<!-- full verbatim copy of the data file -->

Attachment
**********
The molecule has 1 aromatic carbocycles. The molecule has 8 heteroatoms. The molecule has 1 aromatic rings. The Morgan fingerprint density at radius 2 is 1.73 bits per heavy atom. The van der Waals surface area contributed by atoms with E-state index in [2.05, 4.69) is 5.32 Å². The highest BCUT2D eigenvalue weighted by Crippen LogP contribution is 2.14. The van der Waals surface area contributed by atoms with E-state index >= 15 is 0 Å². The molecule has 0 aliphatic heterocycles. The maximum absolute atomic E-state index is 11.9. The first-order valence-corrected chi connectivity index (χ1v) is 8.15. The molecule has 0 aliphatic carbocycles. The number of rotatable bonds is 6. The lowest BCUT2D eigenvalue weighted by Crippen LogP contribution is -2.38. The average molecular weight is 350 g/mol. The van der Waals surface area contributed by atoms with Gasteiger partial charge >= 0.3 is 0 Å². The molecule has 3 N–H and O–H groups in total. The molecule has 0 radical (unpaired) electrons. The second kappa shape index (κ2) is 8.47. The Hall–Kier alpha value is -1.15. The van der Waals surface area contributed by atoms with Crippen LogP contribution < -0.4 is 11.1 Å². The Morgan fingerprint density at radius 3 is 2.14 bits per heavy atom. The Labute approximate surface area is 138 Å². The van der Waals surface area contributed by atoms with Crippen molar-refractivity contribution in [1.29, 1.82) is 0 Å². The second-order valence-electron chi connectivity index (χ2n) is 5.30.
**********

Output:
The molecule has 1 aromatic carbocycles. The molecule has 8 heteroatoms. The molecule has 1 aromatic rings. The Morgan fingerprint density at radius 2 is 1.73 bits per heavy atom. The van der Waals surface area contributed by atoms with E-state index in [2.05, 4.69) is 5.32 Å². The highest BCUT2D eigenvalue weighted by Crippen LogP contribution is 2.14. The van der Waals surface area contributed by atoms with E-state index >= 15 is 0 Å². The molecule has 0 aliphatic heterocycles. The maximum absolute atomic E-state index is 11.9. The first-order valence-corrected chi connectivity index (χ1v) is 8.15. The molecule has 0 aliphatic carbocycles. The number of rotatable bonds is 6. The lowest BCUT2D eigenvalue weighted by Crippen LogP contribution is -2.38. The average molecular weight is 350 g/mol. The van der Waals surface area contributed by atoms with Gasteiger partial charge >= 0.3 is 0 Å². The molecule has 3 N–H and O–H groups in total. The molecule has 0 radical (unpaired) electrons. The second kappa shape index (κ2) is 8.47. The Hall–Kier alpha value is -1.15. The van der Waals surface area contributed by atoms with Crippen LogP contribution < -0.4 is 11.1 Å². The Morgan fingerprint density at radius 3 is 2.14 bits per heavy atom. The Labute approximate surface area is 138 Å². The van der Waals surface area contributed by atoms with Crippen molar-refractivity contribution in [1.29, 1.82) is 0 Å². The second-order valence-electron chi connectivity index (χ2n) is 5.30.